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You always remember your first time

Laura Wilson
By Laura Wilson
Arizona Daily Wildcat
Thursday, September 22, 2005
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My yellow-bellied beauty solution

I've never been one for following trends, but when I found myself stuck behind two fashionable blondes who had no problem blocking my path with their turtlelike gait, I couldn't help but wonder, what made these girls any different than me? Although they housed their notebooks in designer totes while mine were stored in a well-used Target knock-off, we were all obviously on campus to get the best education possible, right?

While their conversation seemed to revolve around whose boyfriend had the nicer car, I tend to talk to my friends about somewhat deeper topics like how awesome Nip/Tuck is and how we're afraid of growing up, but we all just do what we can to relate, right?

These questions plagued me for a couple of days (read: the 15 minutes before I realized I was hungry and needed lunch), but it wasn't until a friend outed my paper-white legs at a party that I realized that the only thing separating me from the rest of the UA population was a beautiful bronze exterior.

Unsure of how to remedy my pasty problem, I went to the only source I knew I could trust for such vital information: Cosmopolitan magazine. I figured that if any publication could inform me of all things skin deep, it would have to be Cosmo. After sifting through all of the ads of seemingly misplaced scantily clad women, I was left with approximately three articles, one of which addressed my tanning needs.

I called up my local tanning salon and inquired about the misting process. The woman who answered the phone must have been a genius because she was able to answer all of my questions with one-word answers. I inquired about the ingredients in the spray, as I'm allergic to almost everything I encounter, and I was ensured that I would have no problem, as "no one else had."

Armed with freshly exfoliated, moisturizer-free skin and loose fitting clothing, I entered the salon. Seemingly annoyed by my presence, the girl at the front counter commanded me to sit down in order to watch an instructional video. This high-caliber film taught me how to put on the goggles, a nose plug and booties that the facility was supposed to provide. As the movie ended, the lovely woman glaring at me told me that I would not be receiving goggles, a nose plug or booties, as they cause tan lines. Instead of such safety measures, I should close my eyes and hold my breath.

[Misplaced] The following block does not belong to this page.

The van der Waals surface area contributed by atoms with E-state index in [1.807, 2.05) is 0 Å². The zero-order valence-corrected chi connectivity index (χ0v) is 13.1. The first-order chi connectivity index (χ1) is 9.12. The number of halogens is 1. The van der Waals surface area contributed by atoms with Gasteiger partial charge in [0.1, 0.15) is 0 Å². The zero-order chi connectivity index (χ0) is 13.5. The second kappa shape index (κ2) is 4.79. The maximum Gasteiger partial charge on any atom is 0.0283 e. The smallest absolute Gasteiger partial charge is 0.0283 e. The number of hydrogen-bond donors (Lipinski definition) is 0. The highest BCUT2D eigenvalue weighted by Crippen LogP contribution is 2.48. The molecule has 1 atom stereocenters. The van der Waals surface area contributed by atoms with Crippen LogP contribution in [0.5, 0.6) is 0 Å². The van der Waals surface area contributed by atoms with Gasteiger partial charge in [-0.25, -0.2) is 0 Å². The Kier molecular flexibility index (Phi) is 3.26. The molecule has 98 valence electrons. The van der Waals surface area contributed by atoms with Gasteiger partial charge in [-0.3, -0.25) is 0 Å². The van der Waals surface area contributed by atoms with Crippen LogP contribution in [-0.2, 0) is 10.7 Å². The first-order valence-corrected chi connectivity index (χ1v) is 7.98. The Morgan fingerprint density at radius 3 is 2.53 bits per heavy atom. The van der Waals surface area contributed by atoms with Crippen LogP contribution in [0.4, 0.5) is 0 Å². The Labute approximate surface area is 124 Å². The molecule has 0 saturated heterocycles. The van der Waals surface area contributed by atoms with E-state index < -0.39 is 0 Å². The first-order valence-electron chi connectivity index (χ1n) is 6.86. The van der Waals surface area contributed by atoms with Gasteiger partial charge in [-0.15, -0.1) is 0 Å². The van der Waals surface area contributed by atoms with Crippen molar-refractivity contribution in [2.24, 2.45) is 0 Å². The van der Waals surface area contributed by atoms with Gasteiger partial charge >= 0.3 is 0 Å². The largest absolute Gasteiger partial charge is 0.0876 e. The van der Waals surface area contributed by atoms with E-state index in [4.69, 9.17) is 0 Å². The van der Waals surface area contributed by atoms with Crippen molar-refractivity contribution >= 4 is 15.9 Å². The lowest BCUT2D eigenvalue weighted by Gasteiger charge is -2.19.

I was led to a small room and told to take of my clothes and get into the tanning machine. With my eyes closed and lungs full of air, I started the machine. As the first freezing blast of chemicals made contact with my body, I inhaled a giant breath of disgusting. It's hard to hold your breath when you're being fumigated.

After my one-minute assault, I got dressed and went home. On my way out, Ms. Sparkling Personality reminded me that results could take four hours to appear. For the next four hours, I waited in intense anticipation, regularly asking my partner if he saw any changes in my skin tone. As his answer continued to be "no," I started to get worried.

Two hours later, I received a call from someone who didn't identify herself, except to say that she was from the tanning salon. She was calling to kindly inform me that the chemicals had been mixed improperly and the bronzing agent had been excluded. She told me that I could come back at any time for free, but as I stared at my now yellowing stomach, I told her that I didn't think that would be such a good idea. A refund was not offered.

As the hours passed, my face broke out in hives. Apparently I'm the first person in tanning history to have such a reaction. To think that I spent money to turn yellow and rashy is embarrassing. Fitting in just isn't worth the pain.

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